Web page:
Hundreds of farmers and others packed the Elks Lodge in San Luis Obispo on Wednesday to voice their concerns about sweeping new agricultural runoff rules under consideration for the Central Coast.
The Regional Water Quality Control Board held a daylong workshop about the rules. It was a standing-room-only event in the lodge hall that had seating for 300.
Farmers say the rules are potentially devastating because they will require “extensive and massive” recordkeeping. Environmentalists say the rules are “more than fair” and are needed to protect drinking water supplies.
On Feb. 1, water board staff released their draft set of rules designed to reduce the amount of polluted farm water released into streams and groundwater aquifers. The rules would require farmers to closely monitor the amount of pollutants they are releasing and to reduce those pollutants through programs that curb fertilizer and pesticide use and establish buffer zones between farms and creeks.
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Matt Keeling, with the water board staff, painted a stark picture of the dangers posed by tainted runoff, which he described as “widespread, industrial-scale pollution of staggering proportions.”
Nitrates are far and away the most common farm pollutant. Nitrates come primarily from fertilizers but can be produced by septic systems and livestock waste. Of 700 municipal drinking water wells in the region, at least 200 exceed safe drinking water standards for nitrates and must be blended or treated, Keeling said.
Diseases linked to nitrate pollution include diabetes, Parkinson’s disease, Alzheimer’s disease and cancer. Nitrate pollution is worse in intensively farmed areas like the Salinas and Santa Maria valleys.
Water pollution is also an environmental justice issue, Keeling said, because lower-income people are more likely to rely on tainted wells for drinking water. Polluted runoff is also toxic to fish and other wildlife that live in streams.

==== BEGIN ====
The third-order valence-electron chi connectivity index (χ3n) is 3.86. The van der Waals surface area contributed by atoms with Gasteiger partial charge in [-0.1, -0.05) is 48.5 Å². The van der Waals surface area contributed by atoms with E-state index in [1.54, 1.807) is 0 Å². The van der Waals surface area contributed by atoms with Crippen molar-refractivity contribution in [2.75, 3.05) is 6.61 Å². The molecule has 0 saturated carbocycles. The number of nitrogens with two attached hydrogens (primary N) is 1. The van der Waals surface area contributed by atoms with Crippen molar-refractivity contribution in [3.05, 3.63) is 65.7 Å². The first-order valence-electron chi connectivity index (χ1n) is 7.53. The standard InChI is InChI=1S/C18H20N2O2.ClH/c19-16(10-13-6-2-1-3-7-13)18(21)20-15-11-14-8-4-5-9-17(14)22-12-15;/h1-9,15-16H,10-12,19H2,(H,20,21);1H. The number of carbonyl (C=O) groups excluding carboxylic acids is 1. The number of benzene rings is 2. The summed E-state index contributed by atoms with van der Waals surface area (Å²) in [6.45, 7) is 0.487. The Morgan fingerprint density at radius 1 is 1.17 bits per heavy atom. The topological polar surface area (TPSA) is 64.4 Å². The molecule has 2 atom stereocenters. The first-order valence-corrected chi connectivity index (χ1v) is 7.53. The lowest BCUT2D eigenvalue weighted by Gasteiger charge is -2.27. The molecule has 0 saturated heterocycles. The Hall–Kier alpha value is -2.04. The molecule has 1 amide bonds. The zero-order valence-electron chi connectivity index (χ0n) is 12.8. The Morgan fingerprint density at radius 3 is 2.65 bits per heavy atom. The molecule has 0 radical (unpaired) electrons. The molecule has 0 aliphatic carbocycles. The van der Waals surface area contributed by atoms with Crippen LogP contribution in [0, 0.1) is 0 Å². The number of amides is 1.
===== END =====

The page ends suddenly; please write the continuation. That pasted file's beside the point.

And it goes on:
Farmers are urging water officials to take a more collaborative approach that relies on cooperative monitoring programs tailored to fit the needs of individual farmers rather than arbitrary one-size-fits-all rules. Kris O’Connor with the Central Coast Vineyard Team said the paperwork required by the rules is so burdensome they could cost tens of thousands of dollars per grower.
“There are some real technical and process concerns with what the staff has proposed,” she said. “I just don’t think paperwork will result in better water quality.”
Environmental groups say the new rules are long overdue and desperately needed. Contrary to the farmers’ claims, they say water board staff used a collaborative approach over the past year and a half and produced rules that protect both the environment and agriculture.
“With this blueprint, we hope that the integrity of our waters can be restored and that agriculture can become more sustainable,” said Nathan Alley, a staff attorney with the Environmental Defense Center in Santa Barbara.
Water board staff members said the rules have already been changed in response to public input and further changes are likely. The district has received about 1,200 letters regarding the rules.
More workshops in other parts of the region, including one in July in Watsonville, are possible. The Central Coast water region extends from Santa Cruz County to Ventura County.
Water officials hope to finalize the rules later this year, said Roger Briggs, the board’s executive director.